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– Ligases have inconsistent naming conventions.
– Common names include ligase, synthetase, or synthase.
– Some ligases use the term carboxylase.
– Biochemical nomenclature sometimes distinguishes synthetases from synthases.
– The terms synthetase and synthase are often used interchangeably.

– Ligases are classified as EC 6 in the EC number classification.
– Subclasses include ligases forming carbon-oxygen, carbon-sulfur, and carbon-nitrogen bonds.
– Subclasses also cover ligases forming carbon-carbon and phosphoric ester bonds.
– Another subclass involves ligases forming nitrogen-metal bonds.
– Examples include acetyl-CoA carboxylase and DNA ligase.

Membrane-associated ligases:
– Some ligases associate with biological membranes.
– They can be peripheral membrane proteins.
– Certain ligases are anchored through a single transmembrane helix.
– Examples include ubiquitin ligase related proteins.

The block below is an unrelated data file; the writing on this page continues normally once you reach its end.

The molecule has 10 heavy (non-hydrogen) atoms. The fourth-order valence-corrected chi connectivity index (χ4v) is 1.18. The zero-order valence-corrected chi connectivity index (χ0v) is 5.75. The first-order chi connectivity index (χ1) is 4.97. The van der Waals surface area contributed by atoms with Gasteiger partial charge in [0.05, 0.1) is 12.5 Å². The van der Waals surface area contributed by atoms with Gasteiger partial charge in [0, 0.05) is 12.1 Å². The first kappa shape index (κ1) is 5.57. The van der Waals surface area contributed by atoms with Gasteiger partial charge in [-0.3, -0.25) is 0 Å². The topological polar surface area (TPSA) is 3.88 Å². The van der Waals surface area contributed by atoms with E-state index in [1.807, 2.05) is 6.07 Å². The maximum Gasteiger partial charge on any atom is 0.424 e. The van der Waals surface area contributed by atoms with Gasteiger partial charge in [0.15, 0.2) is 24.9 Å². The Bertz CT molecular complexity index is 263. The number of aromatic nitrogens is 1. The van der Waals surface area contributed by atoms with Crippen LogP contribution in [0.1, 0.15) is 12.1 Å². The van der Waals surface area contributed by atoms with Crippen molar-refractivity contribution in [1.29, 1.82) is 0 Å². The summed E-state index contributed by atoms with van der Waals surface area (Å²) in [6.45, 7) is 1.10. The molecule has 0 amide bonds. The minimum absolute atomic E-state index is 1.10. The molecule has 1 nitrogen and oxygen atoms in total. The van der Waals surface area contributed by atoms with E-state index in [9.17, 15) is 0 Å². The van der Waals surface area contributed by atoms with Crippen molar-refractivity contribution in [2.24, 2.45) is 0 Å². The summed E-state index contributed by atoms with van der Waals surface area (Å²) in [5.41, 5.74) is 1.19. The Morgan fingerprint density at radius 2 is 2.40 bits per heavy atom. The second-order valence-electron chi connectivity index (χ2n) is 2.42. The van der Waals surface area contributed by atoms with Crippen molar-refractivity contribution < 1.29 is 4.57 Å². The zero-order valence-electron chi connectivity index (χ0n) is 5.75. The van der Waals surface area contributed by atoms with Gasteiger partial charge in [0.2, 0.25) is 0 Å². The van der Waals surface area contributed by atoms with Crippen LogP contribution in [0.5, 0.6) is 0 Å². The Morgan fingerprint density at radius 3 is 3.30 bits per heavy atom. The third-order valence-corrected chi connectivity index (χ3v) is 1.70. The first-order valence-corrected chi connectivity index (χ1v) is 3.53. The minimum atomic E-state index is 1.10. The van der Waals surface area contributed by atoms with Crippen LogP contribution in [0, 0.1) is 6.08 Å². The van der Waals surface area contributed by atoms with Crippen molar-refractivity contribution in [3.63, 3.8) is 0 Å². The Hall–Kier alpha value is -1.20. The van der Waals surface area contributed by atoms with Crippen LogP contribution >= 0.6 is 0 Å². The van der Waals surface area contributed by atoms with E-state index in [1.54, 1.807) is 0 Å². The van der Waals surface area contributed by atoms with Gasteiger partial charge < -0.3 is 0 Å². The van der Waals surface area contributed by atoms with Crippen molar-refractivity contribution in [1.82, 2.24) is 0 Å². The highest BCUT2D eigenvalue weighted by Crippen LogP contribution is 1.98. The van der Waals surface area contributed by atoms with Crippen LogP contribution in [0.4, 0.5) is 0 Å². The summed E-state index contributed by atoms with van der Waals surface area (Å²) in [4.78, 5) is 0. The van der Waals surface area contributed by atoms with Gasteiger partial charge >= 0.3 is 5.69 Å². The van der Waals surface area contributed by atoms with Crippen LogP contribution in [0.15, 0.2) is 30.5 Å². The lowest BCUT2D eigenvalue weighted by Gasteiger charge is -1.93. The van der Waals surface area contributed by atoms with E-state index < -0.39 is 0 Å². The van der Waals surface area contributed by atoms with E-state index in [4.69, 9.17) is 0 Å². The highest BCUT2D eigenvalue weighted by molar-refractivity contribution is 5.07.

Etymology and pronunciation:
– The term ligase comes from Latin ligāre meaning to bind.
– The suffix -ase denotes an enzyme.
Ligase essentially means a binding enzyme.

See also:
– Chemistry portal.
– Related enzymes include DNA ligase and protease.
– Acetyl-CoA carboxylase is another ligase.
– Nuclease is also a relevant enzyme.

Ligase (Wikipedia)

In biochemistry, a ligase is an enzyme that can catalyze the joining (ligation) of two molecules by forming a new chemical bond. This is typically via hydrolysis of a small pendant chemical group on one of the molecules, typically resulting in the formation of new C-O, C-S, or C-N bonds. For example, DNA ligase can join two complementary fragments of nucleic acid by forming phosphodiester bonds, and repair single stranded breaks that arise in double stranded DNA during replication.

In general, a ligase catalyzes the following dehydration reaction, thus joining molecules A and B:

A-OH + B-H → A–B + H2O

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